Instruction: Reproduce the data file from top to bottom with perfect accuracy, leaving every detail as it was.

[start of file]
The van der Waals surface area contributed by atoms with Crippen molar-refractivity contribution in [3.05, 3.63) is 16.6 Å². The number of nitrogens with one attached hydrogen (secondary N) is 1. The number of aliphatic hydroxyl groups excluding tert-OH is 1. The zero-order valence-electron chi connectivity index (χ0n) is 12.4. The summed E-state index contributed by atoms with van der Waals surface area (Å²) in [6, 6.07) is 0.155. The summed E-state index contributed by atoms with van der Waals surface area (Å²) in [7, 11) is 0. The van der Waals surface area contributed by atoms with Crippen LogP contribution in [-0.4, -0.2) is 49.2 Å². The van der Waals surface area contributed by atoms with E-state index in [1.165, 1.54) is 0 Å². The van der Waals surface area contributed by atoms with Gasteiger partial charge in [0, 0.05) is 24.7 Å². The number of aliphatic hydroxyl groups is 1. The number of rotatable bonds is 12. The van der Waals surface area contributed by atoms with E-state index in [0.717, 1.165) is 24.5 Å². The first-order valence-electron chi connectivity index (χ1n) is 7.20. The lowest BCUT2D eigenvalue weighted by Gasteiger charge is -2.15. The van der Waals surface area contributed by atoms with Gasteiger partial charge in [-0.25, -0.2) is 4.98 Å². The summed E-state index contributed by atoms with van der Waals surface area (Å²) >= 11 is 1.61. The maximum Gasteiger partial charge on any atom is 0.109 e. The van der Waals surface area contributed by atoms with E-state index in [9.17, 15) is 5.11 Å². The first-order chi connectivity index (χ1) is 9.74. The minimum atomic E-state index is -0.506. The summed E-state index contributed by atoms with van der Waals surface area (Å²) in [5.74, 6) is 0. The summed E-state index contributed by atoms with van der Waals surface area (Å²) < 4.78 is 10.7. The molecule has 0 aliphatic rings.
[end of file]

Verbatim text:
The van der Waals surface area contributed by atoms with Crippen molar-refractivity contribution in [3.05, 3.63) is 16.6 Å². The number of nitrogens with one attached hydrogen (secondary N) is 1. The number of aliphatic hydroxyl groups excluding tert-OH is 1. The zero-order valence-electron chi connectivity index (χ0n) is 12.4. The summed E-state index contributed by atoms with van der Waals surface area (Å²) in [6, 6.07) is 0.155. The summed E-state index contributed by atoms with van der Waals surface area (Å²) in [7, 11) is 0. The van der Waals surface area contributed by atoms with Crippen LogP contribution in [-0.4, -0.2) is 49.2 Å². The van der Waals surface area contributed by atoms with E-state index in [1.165, 1.54) is 0 Å². The van der Waals surface area contributed by atoms with Gasteiger partial charge in [0, 0.05) is 24.7 Å². The number of aliphatic hydroxyl groups is 1. The number of rotatable bonds is 12. The van der Waals surface area contributed by atoms with E-state index in [0.717, 1.165) is 24.5 Å². The first-order valence-electron chi connectivity index (χ1n) is 7.20. The lowest BCUT2D eigenvalue weighted by Gasteiger charge is -2.15. The van der Waals surface area contributed by atoms with Gasteiger partial charge in [-0.25, -0.2) is 4.98 Å². The summed E-state index contributed by atoms with van der Waals surface area (Å²) >= 11 is 1.61. The maximum Gasteiger partial charge on any atom is 0.109 e. The van der Waals surface area contributed by atoms with E-state index in [9.17, 15) is 5.11 Å². The first-order chi connectivity index (χ1) is 9.74. The minimum atomic E-state index is -0.506. The summed E-state index contributed by atoms with van der Waals surface area (Å²) in [5.74, 6) is 0. The summed E-state index contributed by atoms with van der Waals surface area (Å²) < 4.78 is 10.7. The molecule has 0 aliphatic rings.